Today we are here paying tribute and honoring so many. The events of both 9/11 attacks caused us to pray, made us angry, made us cry, made us sit in stunned silence, wondering why?
But as Americans, we did what those who attacked never counted on. We found courage. And from that courage, came heroic acts that inspired us. We cannot forget the tragic loss of life, nor should we ever, but it was the recognition of bravery, the tireless efforts and endless dedication that made it possible to see our way forward.
Selfishly, because of my profession, I held out hope that as many firefighters as possible, would be pulled from the rubble alive, only to realize that those doing the digging were looking for “anyone” to be alive.
It wasn’t long before the world could see the rescue efforts. We all saw the images, Firefighters digging through the rubble, night and day, looking for civilians, looking for their coworkers and in some cases, their relatives who they worked the same stations with. They were there, digging for anyone and everyone. The names of these rescuers remain unknown to most of us. Just images of men and women in turnout gear, dirty and tired, they just kept working they just kept digging.
In an unexpected way, I learned the story of one of those nameless rescuers and so I’d like to share it with you. This is the Story Badge 1456.
For 8 years, this Firefighter worked at a fairly busy Fire Department in Colorado, prior to becoming “New York Firefighter, Badge Number 1456”. The move was made in order to work for a large Metropolitan Fire Department, to run more calls and enhance his skill set.
On the morning of 9/11/2001, Badge 1456 was visiting the County Courthouse in the town of Carmel New York. Someone there was talking about a plane hitting a building in Manhattan. They didn’t sound too excited so it didn’t seem like much at the time. It wasn’t long until the tone of the conversation changed, as they talked about a second plane hitting a second building that both planes had hit the World Trade Center and the planes were commercial jet liners.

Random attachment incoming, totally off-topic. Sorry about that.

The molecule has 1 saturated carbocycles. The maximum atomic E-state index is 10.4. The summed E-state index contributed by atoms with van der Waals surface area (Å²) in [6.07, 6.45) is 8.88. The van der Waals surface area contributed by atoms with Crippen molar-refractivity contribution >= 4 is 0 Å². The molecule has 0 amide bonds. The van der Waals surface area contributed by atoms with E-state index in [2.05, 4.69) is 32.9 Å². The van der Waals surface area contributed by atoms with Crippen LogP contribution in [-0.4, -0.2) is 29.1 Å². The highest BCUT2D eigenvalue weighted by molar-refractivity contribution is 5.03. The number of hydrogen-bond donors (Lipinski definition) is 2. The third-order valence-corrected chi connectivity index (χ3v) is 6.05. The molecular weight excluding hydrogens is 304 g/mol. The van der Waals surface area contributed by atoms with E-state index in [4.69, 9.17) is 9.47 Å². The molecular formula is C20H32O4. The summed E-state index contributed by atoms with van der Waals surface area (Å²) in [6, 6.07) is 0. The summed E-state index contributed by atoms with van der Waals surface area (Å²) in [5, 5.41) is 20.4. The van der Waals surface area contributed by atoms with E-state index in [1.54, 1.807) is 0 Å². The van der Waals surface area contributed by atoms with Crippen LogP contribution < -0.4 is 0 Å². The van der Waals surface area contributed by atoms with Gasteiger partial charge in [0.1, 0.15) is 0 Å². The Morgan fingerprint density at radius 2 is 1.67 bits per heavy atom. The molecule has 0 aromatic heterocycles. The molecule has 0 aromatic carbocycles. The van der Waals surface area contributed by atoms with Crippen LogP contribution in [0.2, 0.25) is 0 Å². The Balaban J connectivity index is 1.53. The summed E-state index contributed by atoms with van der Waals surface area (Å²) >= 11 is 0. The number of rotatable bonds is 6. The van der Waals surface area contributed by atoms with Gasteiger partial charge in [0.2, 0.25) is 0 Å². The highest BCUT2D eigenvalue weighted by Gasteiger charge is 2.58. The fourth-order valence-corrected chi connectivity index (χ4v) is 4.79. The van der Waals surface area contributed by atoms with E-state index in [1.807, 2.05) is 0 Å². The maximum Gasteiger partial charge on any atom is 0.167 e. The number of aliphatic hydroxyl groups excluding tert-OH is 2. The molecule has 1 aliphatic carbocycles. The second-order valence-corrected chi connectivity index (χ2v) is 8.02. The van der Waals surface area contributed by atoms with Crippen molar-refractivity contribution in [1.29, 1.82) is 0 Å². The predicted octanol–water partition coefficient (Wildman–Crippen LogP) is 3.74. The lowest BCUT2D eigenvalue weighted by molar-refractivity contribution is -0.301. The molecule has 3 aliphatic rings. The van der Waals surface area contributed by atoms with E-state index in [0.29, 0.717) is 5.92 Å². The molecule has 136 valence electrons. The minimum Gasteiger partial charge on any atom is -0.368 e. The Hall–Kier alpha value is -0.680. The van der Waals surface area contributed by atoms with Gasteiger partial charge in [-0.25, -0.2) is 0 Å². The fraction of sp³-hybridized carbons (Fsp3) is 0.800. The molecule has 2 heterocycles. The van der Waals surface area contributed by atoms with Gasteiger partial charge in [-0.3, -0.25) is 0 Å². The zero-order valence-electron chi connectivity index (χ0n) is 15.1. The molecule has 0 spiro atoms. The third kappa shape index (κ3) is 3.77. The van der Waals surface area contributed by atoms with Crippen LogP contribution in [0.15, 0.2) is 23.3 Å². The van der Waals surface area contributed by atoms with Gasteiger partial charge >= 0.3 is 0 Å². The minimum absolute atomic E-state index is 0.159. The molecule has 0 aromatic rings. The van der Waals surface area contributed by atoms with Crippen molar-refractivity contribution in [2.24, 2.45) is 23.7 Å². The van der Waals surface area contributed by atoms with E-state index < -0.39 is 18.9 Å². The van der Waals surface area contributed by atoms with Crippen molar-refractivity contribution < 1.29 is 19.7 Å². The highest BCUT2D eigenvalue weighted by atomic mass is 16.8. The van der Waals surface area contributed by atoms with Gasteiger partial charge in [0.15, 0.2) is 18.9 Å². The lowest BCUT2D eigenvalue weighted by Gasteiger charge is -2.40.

Since this was in his response area, 1456 got on the highway headed for Manhattan. As he got closer it became obvious something was wrong, that few if any cars were headed in his direction, but hundreds were headed in the opposite direction. Just as he arrived at his station, his rig “33 Truck” was pulling out.
Since it was around shift exchange when the towers were hit, most every station had extra personnel and his engine was overloaded with Firefighters. They waited just long enough for him to grab his gear and jump on. By now the city of New York and put out a total recall of all its public safety personnel, amounting to thousands of employees.
1456 and his crew arrived in a staging area, where city busses came to shuttle them to the Towers. This was done to try and keep some Fire Engines available to run the routine calls not related to the disaster.
After a while, the busses stopped showing up, so those remaining in staging, jumped in the pick-up trucks and cars of the fellow Firefighters who had arrived on their own. By the time they arrived, both World Trade Center buildings had collapsed. Fortunate though it may have been, 1456 new all too well what that
Meant. Sent from another staging ground his assignment was fire suppression of the 47 story Building 7 which had caught fire from the debris of the north towers collapse.
Previously evacuated, it too eventually collapsed as a result of the fire.